Keep your drivers and your vehicles covered with commercial auto insurance for painting contractors. Your liability costs for damage to other vehicles or injuries to vehicle occupants can be handled through an insurer. Many states require commercial vehicle operators to carry higher liability limits than the minimum, so ensure that your coverage is adequate to protect you from legal costs as well as liability costs.

Workers Compensation Insurance

Liability includes covering your own workers from injuries they sustain on the job. As an employer, you no doubt care about the health, safety and well-being of the laborers that help you earn money. Protect them from the costs of injury by providing them workers compensation insurance. You will also be protecting yourself from legal liability in the process since accepting workers compensation claims in most instances waives that party’s right to legal action.

For all these reasons, liability insurance for painters, painting contractors and construction workers who paint can be an invaluable, if not mandatory product to have. Give your workers and your clients confidence by purchasing these liability insurance products from a trusted provider of contractors insurance.

 

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Certification from the Contractors State License Board

Contractors Guide to Licensing

When you set up your general contracting business, you will want to make sure that not only do you have the right liability insurance, but that you are properly certified and licensed. While the qualifications for licensing vary based on the contractors state license board where you live, there are certain universals that you will want to follow. Here is an overview of general contractor licensing and how it works from state to state.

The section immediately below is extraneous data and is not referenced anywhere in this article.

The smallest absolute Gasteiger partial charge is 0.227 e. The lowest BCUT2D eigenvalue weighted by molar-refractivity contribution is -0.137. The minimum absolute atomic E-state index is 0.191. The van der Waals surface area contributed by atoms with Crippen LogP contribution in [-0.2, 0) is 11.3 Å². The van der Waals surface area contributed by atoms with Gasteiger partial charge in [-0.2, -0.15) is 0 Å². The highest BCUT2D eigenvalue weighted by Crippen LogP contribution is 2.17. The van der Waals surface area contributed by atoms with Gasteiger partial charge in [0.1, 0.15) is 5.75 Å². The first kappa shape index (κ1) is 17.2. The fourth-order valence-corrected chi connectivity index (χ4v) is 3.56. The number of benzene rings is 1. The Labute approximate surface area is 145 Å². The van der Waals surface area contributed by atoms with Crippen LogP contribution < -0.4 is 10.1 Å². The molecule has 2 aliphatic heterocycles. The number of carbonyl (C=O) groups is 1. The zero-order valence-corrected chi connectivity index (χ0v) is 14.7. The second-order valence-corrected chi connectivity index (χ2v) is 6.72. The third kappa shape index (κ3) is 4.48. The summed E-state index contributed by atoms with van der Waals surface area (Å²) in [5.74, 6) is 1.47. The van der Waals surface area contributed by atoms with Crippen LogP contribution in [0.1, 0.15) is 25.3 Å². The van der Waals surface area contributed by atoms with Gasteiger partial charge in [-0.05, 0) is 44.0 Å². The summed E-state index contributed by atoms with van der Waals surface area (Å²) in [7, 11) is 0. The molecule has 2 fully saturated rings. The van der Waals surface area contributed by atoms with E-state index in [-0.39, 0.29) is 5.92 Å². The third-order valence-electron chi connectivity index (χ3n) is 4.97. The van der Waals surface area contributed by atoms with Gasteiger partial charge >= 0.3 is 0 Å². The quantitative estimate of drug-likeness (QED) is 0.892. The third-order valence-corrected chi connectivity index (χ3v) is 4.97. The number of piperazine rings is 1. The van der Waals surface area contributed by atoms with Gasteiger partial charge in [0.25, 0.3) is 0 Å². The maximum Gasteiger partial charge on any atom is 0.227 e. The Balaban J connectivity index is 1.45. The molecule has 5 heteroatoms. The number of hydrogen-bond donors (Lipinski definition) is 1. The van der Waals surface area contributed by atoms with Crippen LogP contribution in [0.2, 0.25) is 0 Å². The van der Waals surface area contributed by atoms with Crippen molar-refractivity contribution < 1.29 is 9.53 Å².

Know Your Business

General contracting isn’t something that a person should simply jump into. It’s important to do your time in the trenches, learning the ins and outs of the business. A high school diploma or General Education Degree (GED) are vital in any case. You should then seek apprenticeships and training in your field. When you’ve spent several years in the business and have a strong handle on how general contracting works, you may be ready to approach licensing.

License Qualifications

The basic qualifications to seek a licensure for a contracting business requires that the applicant be an adult of at least 18 years of age, can read and write in English and be of good and upstanding moral character. Most states will conduct a background investigation which costs a few hundred dollars and requires the following:

  • Social Security Card
  • Photo ID
  • Proof of Residence
  • Several months’ bank statements
  • Licensure application paperwork

Some states may require additional information based on whether your business is a sole proprietor, corporation or LLC. Do your homework and investigate your home state’s requirements before getting started.

Assessment and Testing